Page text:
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M774 105mm, APFSDS-T

The 105mm M774 is a high velocity, long 1/d, fin stabilized projectile. In the mid-1970s, it became evident that the latest generation armor was impervious to tungsten carbide penetrators. Picatinny engineers had been working on improving the properties of DU, an especially dense metal, and saw potential for its use in the 105mm M774 cartridge. In conjunction with the Department of Energy's Battelle Pacific Northwest Laboratories, Picatinny developed the unique material purity and heat treatment process necessary to produce a hard, touch U3/4Ti, Uranium/Titanium alloy penetrator.

The 105mm kinetic energy rounds consist of three models, M774, M833, and M900. These are armor-piercing antitank ammunition and are intended for use in the 105mm, M68 gun and are loaded and fired in the normal manner. The projectile is fin stabilized in flight. In order that only minimal spin is imparted to the projectile when the obturator engages the gun tube rifling, the plastic seal under the obturator produces approximately 80% slippage. Target penetration is effected strictly by the high kinetic energy of the subprojectile impacting the target. The subprojectile consists of a monolithic staballoy (depleted uranium) core which is fitted with a steel tipped aluminum windscreen and an aluminum fin assembly.

In the early 1980s test firings by LCWSL at Yuma Proving Ground, Arizona, revealed that the stabilizing fins were being severely reduced in span due to aerodynamic heating. In 1983 a computational study examined the in-depth temperature response of a thin, swept fin to aerodynamic heating for a series of fin geometries in an effort to determine if a minor design modification can be found which will result in improved performance of the swept fin. The computational results indicated that the aerodynamic heating can be significantly reduced by a relatively small increase in the sweep angle of the fin.

Fin stabilized kinetic energy penetrator projectiles, such as the M774, have occasionally suffered from severe reduction in fin span due to inbore heating, inflight aerodynamic heating, or a combination of both. This report describes a computational investigation of the inbore and inflight thermal response of the M774 modified swept fins of aluminum and steel composition. The calculations demonstrate that both the inbore and inflight heating of the fin are significant, and that the steel fin shows an improved thermal response over the aluminum fin.

A 1989 study [Wilsey, Edward F. and E.W. Bloore. M774 Cartridges Impacting Armor-Bustle Targets: Depleted Uranium Airborne and Fallout Material, BRL-MR-3760. Aberdeen Proving Ground, MD: Ballistic Research Laboratory, May 1989.] was one of several conducted on the M774 ammunition (105mm). It addressed only one objective-the documentation of the amount of DU aerosol and fallout around and downwind of the armor-bustle target. "Very little of the depleted uranium of the M774 penetrator left the immediate target area as an aerosol." The highest value-regardless of the wind conditions-was so low that over 1,400 such tests would have to be fired in a week before tolerance limits would begin to be reached. While the threshold limit value was exceeded when the cloud passed over the samplers, the time-weighted-average exposure for a 40-hour workweek was only 0.07% of the occupational Threshold Limit Value.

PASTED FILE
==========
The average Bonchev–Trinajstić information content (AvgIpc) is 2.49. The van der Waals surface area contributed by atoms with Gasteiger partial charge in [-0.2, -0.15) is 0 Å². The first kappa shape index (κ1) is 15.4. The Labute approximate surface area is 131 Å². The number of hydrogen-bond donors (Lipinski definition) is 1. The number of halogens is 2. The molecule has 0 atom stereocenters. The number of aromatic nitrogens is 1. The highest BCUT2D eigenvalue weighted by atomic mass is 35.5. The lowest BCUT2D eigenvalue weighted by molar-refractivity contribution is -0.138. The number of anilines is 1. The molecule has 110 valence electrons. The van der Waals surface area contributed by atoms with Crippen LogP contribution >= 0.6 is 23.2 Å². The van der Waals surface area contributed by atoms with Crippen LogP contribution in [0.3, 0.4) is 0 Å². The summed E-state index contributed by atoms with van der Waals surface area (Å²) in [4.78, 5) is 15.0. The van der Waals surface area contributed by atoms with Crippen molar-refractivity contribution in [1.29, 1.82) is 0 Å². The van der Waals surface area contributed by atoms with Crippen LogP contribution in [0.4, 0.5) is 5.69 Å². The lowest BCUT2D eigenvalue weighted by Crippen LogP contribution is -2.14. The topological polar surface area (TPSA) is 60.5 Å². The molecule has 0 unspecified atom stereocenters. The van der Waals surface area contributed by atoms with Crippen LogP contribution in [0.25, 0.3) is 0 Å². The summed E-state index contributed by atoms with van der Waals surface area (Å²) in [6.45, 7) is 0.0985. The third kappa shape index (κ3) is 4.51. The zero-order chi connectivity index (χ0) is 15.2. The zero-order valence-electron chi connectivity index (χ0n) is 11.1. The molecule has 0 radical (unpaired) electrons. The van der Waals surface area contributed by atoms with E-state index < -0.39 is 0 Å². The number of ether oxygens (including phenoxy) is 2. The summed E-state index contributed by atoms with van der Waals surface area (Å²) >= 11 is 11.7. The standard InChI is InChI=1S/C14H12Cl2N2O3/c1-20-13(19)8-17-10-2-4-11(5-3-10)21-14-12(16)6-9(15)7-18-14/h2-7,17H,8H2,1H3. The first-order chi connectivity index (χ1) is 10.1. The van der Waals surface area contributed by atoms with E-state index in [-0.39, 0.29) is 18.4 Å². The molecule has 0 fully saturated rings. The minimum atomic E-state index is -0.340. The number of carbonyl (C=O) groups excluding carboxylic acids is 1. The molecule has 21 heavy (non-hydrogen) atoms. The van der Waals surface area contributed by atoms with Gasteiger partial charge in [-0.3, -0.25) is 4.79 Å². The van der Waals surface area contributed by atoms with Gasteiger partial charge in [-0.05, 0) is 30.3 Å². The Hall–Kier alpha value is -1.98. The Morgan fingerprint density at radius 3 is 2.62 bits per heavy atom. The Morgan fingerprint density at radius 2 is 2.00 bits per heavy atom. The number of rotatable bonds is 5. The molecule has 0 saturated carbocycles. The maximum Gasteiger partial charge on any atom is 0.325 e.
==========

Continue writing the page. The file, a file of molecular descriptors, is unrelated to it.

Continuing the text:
Battelle first released the report Gilchrist, R.L., P. W. Nickola, J. A. Glissmeyer, and J. Mishima, Characterization of Airborne Depleted Uranium from April 1978 Test Firings of the 105mm, APFSDS-T, M735E1 Cartridge, PNL-2881, Richland, WA: Battelle Pacific Northwest Laboratory, 1979 (initial release), June 1999 (publication date) to the US Army in 1979 but the project office decided not to publish it then. Due to the interest in the historical Depleted Uranium testing program and the uncertainty associated with the frequently-cited 70 percent aerosolization figure, in June 1999 Battelle decided to publish this report.

This report is a follow-up to the hard target impact testing of the M774 and takes advantage of the field experience and difficulties faced in that 1977 test to improve test conditions and sample collection. This second test, conducted in 1978 at Ford's Farm within Maryland's Aberdeen Proving Ground, was more successful in characterizing the impact cloud plumes, as well as measuring time-integrated concentrations (TIC) with time since impact and particle size distributions. Uncertainties so prominent in the M774 report are considerably reduced in this M735E1 evaluation. In this test, the 105-mm M735E1 cartridges were fired at a series of three armor plate targets located about 200 meters away. The impact and penetration of the projectiles caused a shower of fragments and considerable airborne particulates. This projectile assembly contained a 2.2-kg DU core. The aerosolized fraction of the M735E1 penetrator from target impact ranged from 17 percent to 28 percent.



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